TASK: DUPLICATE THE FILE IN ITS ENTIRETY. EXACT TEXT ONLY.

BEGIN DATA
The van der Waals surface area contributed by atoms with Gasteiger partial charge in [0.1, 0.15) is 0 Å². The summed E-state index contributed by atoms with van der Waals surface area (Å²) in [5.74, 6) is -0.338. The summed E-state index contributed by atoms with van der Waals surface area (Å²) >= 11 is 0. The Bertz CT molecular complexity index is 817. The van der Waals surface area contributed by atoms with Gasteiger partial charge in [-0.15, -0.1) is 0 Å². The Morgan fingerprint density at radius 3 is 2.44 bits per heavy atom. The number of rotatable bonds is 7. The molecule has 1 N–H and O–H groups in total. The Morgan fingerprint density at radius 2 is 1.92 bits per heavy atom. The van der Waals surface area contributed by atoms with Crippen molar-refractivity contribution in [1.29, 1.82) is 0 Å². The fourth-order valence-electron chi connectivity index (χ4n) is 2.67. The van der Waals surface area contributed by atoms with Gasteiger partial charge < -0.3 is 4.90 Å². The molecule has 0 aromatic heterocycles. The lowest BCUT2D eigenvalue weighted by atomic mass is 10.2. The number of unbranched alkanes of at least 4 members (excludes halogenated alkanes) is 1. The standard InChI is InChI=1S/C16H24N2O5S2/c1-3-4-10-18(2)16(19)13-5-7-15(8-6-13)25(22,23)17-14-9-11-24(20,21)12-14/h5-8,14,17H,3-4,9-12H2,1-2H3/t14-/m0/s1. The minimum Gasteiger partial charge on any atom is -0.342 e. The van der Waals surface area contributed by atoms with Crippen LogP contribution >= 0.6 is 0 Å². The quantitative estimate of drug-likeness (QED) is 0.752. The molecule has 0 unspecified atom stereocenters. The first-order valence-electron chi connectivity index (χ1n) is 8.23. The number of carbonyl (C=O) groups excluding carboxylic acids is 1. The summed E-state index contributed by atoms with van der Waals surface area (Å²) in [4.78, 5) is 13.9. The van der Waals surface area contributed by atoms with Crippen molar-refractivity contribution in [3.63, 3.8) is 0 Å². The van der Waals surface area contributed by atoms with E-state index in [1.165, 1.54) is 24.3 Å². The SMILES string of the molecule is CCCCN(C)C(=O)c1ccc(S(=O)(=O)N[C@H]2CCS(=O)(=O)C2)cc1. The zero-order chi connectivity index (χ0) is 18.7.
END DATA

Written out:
The van der Waals surface area contributed by atoms with Gasteiger partial charge in [0.1, 0.15) is 0 Å². The summed E-state index contributed by atoms with van der Waals surface area (Å²) in [5.74, 6) is -0.338. The summed E-state index contributed by atoms with van der Waals surface area (Å²) >= 11 is 0. The Bertz CT molecular complexity index is 817. The van der Waals surface area contributed by atoms with Gasteiger partial charge in [-0.15, -0.1) is 0 Å². The Morgan fingerprint density at radius 3 is 2.44 bits per heavy atom. The number of rotatable bonds is 7. The molecule has 1 N–H and O–H groups in total. The Morgan fingerprint density at radius 2 is 1.92 bits per heavy atom. The van der Waals surface area contributed by atoms with Crippen molar-refractivity contribution in [1.29, 1.82) is 0 Å². The fourth-order valence-electron chi connectivity index (χ4n) is 2.67. The van der Waals surface area contributed by atoms with Gasteiger partial charge < -0.3 is 4.90 Å². The molecule has 0 aromatic heterocycles. The lowest BCUT2D eigenvalue weighted by atomic mass is 10.2. The number of unbranched alkanes of at least 4 members (excludes halogenated alkanes) is 1. The standard InChI is InChI=1S/C16H24N2O5S2/c1-3-4-10-18(2)16(19)13-5-7-15(8-6-13)25(22,23)17-14-9-11-24(20,21)12-14/h5-8,14,17H,3-4,9-12H2,1-2H3/t14-/m0/s1. The minimum Gasteiger partial charge on any atom is -0.342 e. The van der Waals surface area contributed by atoms with Crippen LogP contribution >= 0.6 is 0 Å². The quantitative estimate of drug-likeness (QED) is 0.752. The molecule has 0 unspecified atom stereocenters. The first-order valence-electron chi connectivity index (χ1n) is 8.23. The number of carbonyl (C=O) groups excluding carboxylic acids is 1. The summed E-state index contributed by atoms with van der Waals surface area (Å²) in [4.78, 5) is 13.9. The van der Waals surface area contributed by atoms with Crippen molar-refractivity contribution in [3.63, 3.8) is 0 Å². The van der Waals surface area contributed by atoms with E-state index in [1.165, 1.54) is 24.3 Å². The SMILES string of the molecule is CCCCN(C)C(=O)c1ccc(S(=O)(=O)N[C@H]2CCS(=O)(=O)C2)cc1. The zero-order chi connectivity index (χ0) is 18.7.